The interviews revealed how it is more likely for inhabitants of working-class residential areas to be fully aware of ice cream van melodies, especially close to the peace walls and other infrastructures built in order to separate two conflicting neighborhoods. In fact, outside the most segregated areas, there is a strong difference between the dwellers who are typically aware of the ice cream van melody and the ones who never notice such sounds. Inhabitants living in middle- and upper-class residential areas rarely perceive the ice cream melody, even if their neighborhood is quite close to a working- or lower middle-class ones. Sometimes they even question whether the trucks are still active in the city. One resident asked, “Are ice cream vans still passing through the streets? I can see them just in the main parks.” Their relationship with ice cream vans is then mainly nostalgic; the melody sometimes brings them memories from their childhood: “I remember I used to hear ice cream vans back in my childhood, when I was living somewhere else in another neighborhood, now I never hear them.” In this case, the disappearance of ice cream melodies within his present sonic environment reflects a social mobility that is difficult to be hidden.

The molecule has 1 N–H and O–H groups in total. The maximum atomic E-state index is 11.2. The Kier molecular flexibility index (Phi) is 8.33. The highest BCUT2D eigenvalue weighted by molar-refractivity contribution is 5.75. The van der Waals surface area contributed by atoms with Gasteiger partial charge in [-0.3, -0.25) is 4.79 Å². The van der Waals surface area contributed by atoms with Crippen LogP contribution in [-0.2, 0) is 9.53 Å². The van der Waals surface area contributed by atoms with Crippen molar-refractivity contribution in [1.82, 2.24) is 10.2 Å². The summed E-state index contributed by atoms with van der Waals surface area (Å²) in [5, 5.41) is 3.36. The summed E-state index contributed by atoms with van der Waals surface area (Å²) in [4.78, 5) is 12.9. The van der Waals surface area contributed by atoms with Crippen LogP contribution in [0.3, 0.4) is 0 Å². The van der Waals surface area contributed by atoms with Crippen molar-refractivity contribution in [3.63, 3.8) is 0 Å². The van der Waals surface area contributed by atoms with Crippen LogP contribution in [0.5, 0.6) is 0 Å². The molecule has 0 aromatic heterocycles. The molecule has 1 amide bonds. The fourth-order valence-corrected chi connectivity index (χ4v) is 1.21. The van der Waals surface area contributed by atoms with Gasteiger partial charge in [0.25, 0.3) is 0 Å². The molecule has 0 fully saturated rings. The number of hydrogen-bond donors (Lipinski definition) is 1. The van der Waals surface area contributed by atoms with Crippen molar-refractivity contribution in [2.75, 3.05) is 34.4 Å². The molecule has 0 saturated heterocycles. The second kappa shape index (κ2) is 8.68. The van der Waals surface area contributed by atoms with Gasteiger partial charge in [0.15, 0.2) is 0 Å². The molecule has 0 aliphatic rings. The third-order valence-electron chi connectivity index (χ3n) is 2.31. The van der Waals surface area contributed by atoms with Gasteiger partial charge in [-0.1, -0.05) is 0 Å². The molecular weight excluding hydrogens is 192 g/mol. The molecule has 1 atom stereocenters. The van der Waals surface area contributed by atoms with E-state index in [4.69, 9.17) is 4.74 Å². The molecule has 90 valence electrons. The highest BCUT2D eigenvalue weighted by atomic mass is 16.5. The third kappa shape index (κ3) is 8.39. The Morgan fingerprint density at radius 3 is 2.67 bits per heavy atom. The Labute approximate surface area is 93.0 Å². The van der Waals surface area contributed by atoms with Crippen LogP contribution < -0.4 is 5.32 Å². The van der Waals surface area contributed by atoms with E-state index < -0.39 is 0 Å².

Peace wall in West Belfast, 2015 – Photo: Nicola Di Croce.


Based on the field analyses and the interviews, it is possible to conclude that ice cream van routes rarely touch middle- and upper-class residential areas. The sonic identity created by ice cream melodies within working-class residential areas reveals a strong connection between borders, isolated residential courts, and difficult-to-access neighborhoods. Once or twice a day the ice cream vans establish a symbolic “bridge” between the city and the marginal and segregated areas. This is relevant especially for those who rarely leave their neighborhoods (i.e. stay-at-home parents and children as well as elderly people).


By pinpointing the presence of ice cream vans within certain residential areas it is possible to compare different urban fragments through the lens of marginality. It is also possible to assume that the quantity of ice cream vans in a neighborhood corresponds to its level of segregation. In fact, ice cream vans are “allowed” to come inside the courts; they are not seen as strangers. Therefore, the inhabitants seem to consider ice cream trade as one of the few “social services” coming toward them.